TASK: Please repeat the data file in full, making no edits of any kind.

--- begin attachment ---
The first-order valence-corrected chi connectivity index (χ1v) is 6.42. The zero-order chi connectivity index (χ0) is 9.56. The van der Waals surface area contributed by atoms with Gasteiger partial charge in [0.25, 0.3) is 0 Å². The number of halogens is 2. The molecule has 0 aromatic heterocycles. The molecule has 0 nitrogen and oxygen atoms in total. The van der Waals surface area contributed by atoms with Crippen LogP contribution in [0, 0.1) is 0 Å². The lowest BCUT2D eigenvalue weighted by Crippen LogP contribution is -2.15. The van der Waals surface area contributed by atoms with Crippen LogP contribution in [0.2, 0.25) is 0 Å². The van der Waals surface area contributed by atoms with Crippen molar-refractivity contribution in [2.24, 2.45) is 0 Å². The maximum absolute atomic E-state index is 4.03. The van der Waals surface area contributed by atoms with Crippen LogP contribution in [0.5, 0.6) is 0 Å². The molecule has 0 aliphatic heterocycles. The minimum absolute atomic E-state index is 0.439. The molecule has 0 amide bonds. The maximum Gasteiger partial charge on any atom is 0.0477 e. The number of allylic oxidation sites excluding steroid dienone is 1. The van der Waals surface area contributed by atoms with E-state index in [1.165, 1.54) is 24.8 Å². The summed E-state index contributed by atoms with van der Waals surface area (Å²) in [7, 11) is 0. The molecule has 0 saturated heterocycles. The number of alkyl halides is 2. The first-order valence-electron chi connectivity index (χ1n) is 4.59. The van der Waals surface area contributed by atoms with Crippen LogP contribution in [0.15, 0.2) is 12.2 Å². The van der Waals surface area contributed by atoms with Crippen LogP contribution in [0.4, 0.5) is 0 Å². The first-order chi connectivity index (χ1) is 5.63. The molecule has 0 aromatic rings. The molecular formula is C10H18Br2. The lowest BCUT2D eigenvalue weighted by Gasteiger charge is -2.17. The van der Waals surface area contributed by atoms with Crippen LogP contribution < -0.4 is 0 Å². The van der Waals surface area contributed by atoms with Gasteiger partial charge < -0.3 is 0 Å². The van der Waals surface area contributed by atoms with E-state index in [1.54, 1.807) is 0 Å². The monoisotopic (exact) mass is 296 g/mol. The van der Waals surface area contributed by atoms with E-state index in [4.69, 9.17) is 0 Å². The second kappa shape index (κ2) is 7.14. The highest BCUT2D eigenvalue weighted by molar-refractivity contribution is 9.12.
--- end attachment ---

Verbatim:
The first-order valence-corrected chi connectivity index (χ1v) is 6.42. The zero-order chi connectivity index (χ0) is 9.56. The van der Waals surface area contributed by atoms with Gasteiger partial charge in [0.25, 0.3) is 0 Å². The number of halogens is 2. The molecule has 0 aromatic heterocycles. The molecule has 0 nitrogen and oxygen atoms in total. The van der Waals surface area contributed by atoms with Crippen LogP contribution in [0, 0.1) is 0 Å². The lowest BCUT2D eigenvalue weighted by Crippen LogP contribution is -2.15. The van der Waals surface area contributed by atoms with Crippen LogP contribution in [0.2, 0.25) is 0 Å². The van der Waals surface area contributed by atoms with Crippen molar-refractivity contribution in [2.24, 2.45) is 0 Å². The maximum absolute atomic E-state index is 4.03. The van der Waals surface area contributed by atoms with Crippen LogP contribution in [0.5, 0.6) is 0 Å². The molecule has 0 aliphatic heterocycles. The minimum absolute atomic E-state index is 0.439. The molecule has 0 amide bonds. The maximum Gasteiger partial charge on any atom is 0.0477 e. The number of allylic oxidation sites excluding steroid dienone is 1. The van der Waals surface area contributed by atoms with E-state index in [1.165, 1.54) is 24.8 Å². The summed E-state index contributed by atoms with van der Waals surface area (Å²) in [7, 11) is 0. The molecule has 0 saturated heterocycles. The number of alkyl halides is 2. The first-order valence-electron chi connectivity index (χ1n) is 4.59. The van der Waals surface area contributed by atoms with Crippen LogP contribution in [0.15, 0.2) is 12.2 Å². The van der Waals surface area contributed by atoms with Crippen LogP contribution in [0.4, 0.5) is 0 Å². The first-order chi connectivity index (χ1) is 5.63. The molecule has 0 aromatic rings. The molecular formula is C10H18Br2. The lowest BCUT2D eigenvalue weighted by Gasteiger charge is -2.17. The van der Waals surface area contributed by atoms with Crippen LogP contribution < -0.4 is 0 Å². The van der Waals surface area contributed by atoms with Gasteiger partial charge < -0.3 is 0 Å². The van der Waals surface area contributed by atoms with E-state index in [1.54, 1.807) is 0 Å². The monoisotopic (exact) mass is 296 g/mol. The van der Waals surface area contributed by atoms with E-state index in [4.69, 9.17) is 0 Å². The second kappa shape index (κ2) is 7.14. The highest BCUT2D eigenvalue weighted by molar-refractivity contribution is 9.12.